By Susy Hodges
Italy's President Sergio Mattarella asked Mario Draghi to be premier after the previous administration, led by Giuseppe Conte, collapsed amid a row over how to spend an EU economic recovery fund.
Nick-named “Super Mario” for his role in saving the euro currency, Draghi is a highly respected figure and his appointment has been greeted with delight by most political observers.
His cabinet contains a mixture of figures from across the political spectrum and several non-affiliated technocrats. Luigi Di Maio, a leader of the populist 5-Star Movement remains as foreign minister while Giancarlo Giorgetti, a senior figure in the rightwing League party, becomes industry minister. The economy ministry has gone to Daniele Franco, the current director-general of the Bank of Italy.
Draghi also agreed to install a new ministry of “ecological transition” which helped to win over the 5-Star Movement for whom green issues are core concerns.
The premier’s next step will be to unveil his policy plans during debates in both houses of parliament where he will face two votes of confidence that are seen as a formality given his cross-party backing.
One of the reasons so many parties have joined forces in the new coalition is that they all want to have a say in how Italy spends more than 200 billion euros it is set to receive from the EU post-Covid economic recovery fund. The nation is suffering its worst recession since World War Two as a result of the lockdowns triggered by the coronavirus pandemic.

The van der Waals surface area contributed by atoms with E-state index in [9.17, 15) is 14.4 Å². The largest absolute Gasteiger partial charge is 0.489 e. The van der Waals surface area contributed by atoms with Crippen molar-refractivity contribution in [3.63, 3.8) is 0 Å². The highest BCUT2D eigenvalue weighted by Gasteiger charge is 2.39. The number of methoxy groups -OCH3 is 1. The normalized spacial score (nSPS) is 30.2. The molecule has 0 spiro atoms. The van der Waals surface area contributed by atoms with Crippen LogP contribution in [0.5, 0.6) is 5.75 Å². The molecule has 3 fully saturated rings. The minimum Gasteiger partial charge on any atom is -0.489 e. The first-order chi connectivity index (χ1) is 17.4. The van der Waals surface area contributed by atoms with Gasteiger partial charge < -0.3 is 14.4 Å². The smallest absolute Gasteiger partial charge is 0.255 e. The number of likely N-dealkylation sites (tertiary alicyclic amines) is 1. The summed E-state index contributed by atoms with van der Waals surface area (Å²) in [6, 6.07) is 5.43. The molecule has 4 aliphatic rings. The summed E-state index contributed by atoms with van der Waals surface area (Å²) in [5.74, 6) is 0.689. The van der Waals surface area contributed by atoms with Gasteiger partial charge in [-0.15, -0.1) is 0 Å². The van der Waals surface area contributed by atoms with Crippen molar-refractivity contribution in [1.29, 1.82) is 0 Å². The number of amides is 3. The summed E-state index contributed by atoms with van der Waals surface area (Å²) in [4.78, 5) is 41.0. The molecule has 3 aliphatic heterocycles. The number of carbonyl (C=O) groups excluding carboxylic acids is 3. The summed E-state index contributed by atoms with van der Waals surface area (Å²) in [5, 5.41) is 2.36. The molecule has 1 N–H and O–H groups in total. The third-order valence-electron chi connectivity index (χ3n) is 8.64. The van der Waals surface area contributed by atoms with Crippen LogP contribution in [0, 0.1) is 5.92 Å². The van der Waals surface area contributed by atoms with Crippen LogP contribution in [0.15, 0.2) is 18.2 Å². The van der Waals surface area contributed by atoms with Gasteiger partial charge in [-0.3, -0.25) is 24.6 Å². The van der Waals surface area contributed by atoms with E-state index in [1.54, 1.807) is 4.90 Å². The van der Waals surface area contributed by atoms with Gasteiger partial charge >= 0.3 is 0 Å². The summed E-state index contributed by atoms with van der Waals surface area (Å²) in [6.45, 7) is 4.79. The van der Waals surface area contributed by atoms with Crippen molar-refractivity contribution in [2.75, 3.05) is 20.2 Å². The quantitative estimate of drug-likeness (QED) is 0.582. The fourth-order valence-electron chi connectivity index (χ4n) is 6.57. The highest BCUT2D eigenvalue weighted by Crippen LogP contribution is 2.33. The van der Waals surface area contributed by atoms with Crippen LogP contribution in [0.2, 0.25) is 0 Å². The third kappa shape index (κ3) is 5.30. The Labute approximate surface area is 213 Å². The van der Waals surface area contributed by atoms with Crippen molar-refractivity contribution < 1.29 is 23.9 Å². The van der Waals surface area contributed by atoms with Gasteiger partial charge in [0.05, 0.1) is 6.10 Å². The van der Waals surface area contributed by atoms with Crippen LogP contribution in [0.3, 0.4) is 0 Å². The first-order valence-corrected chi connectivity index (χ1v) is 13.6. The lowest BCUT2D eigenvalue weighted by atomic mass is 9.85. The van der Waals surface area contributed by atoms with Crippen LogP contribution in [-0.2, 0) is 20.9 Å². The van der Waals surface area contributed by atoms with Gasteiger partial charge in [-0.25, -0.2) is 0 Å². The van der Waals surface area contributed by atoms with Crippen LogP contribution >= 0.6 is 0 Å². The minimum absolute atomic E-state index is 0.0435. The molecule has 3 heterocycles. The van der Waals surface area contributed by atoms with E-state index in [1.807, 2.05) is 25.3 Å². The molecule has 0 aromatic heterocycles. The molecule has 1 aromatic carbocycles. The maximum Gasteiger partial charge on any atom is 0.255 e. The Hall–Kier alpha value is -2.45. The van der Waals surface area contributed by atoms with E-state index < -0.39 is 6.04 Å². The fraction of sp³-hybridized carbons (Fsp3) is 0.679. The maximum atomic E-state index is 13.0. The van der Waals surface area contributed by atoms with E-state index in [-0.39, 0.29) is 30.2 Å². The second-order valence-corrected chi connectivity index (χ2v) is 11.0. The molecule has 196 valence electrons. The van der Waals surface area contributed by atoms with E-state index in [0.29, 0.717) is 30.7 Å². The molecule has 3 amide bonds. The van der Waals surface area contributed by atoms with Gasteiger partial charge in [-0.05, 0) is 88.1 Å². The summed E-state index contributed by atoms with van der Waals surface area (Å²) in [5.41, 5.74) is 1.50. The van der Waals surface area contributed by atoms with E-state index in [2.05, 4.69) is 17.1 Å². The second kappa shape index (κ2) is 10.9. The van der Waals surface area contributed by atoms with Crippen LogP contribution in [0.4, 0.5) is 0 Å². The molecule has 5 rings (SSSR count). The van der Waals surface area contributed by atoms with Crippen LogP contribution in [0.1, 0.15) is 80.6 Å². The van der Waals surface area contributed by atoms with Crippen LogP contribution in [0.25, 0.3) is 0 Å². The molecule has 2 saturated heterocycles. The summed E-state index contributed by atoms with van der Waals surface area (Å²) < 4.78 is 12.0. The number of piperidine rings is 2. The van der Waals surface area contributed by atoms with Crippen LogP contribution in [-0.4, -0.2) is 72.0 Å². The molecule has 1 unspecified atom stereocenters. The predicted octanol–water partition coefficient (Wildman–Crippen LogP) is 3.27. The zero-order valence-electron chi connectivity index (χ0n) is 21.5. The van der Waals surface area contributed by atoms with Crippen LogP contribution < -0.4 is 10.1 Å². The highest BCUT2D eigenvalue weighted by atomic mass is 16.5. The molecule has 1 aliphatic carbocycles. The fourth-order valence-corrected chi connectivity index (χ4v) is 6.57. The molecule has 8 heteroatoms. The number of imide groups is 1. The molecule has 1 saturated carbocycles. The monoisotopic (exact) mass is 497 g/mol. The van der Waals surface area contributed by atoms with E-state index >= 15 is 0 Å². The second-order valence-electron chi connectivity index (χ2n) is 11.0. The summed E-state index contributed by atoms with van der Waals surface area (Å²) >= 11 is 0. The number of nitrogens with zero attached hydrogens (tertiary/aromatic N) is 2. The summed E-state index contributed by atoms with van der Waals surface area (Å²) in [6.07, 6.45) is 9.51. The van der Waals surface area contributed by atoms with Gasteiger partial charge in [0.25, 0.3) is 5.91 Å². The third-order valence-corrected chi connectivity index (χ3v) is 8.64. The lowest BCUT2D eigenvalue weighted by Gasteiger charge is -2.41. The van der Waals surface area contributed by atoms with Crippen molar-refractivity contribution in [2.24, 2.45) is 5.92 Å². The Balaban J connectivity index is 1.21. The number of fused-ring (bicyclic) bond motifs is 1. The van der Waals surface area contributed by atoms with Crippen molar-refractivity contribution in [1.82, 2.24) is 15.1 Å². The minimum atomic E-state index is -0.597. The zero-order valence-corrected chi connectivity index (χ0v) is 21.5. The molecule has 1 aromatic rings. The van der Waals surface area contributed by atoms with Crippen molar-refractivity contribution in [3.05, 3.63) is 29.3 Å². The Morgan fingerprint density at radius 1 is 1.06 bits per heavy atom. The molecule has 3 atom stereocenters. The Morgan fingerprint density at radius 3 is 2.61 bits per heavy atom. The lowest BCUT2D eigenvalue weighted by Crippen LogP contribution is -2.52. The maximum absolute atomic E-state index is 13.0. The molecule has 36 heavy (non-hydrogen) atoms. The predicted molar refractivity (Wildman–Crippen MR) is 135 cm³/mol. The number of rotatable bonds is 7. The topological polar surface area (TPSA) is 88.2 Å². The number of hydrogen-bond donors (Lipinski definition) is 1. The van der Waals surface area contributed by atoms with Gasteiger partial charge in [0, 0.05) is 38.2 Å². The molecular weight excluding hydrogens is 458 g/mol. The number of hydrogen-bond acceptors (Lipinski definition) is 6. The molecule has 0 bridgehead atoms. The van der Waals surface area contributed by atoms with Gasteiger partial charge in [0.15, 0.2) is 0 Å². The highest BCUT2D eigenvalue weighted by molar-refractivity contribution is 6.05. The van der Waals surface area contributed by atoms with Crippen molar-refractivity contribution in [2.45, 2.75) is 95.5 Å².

Italy is still grappling with the virus and has registered over 93,000 deaths linked to Covid-19, the second-highest toll in Europe.
For the moment Draghi enjoys widespread support with some in the national media describing him as a “new Italian miracle”. However, he faces a daunting task to revive Italy’s fortunes and not fall prey to the frequent squabbles among the nation’s political factions that has brought down many a government in the past.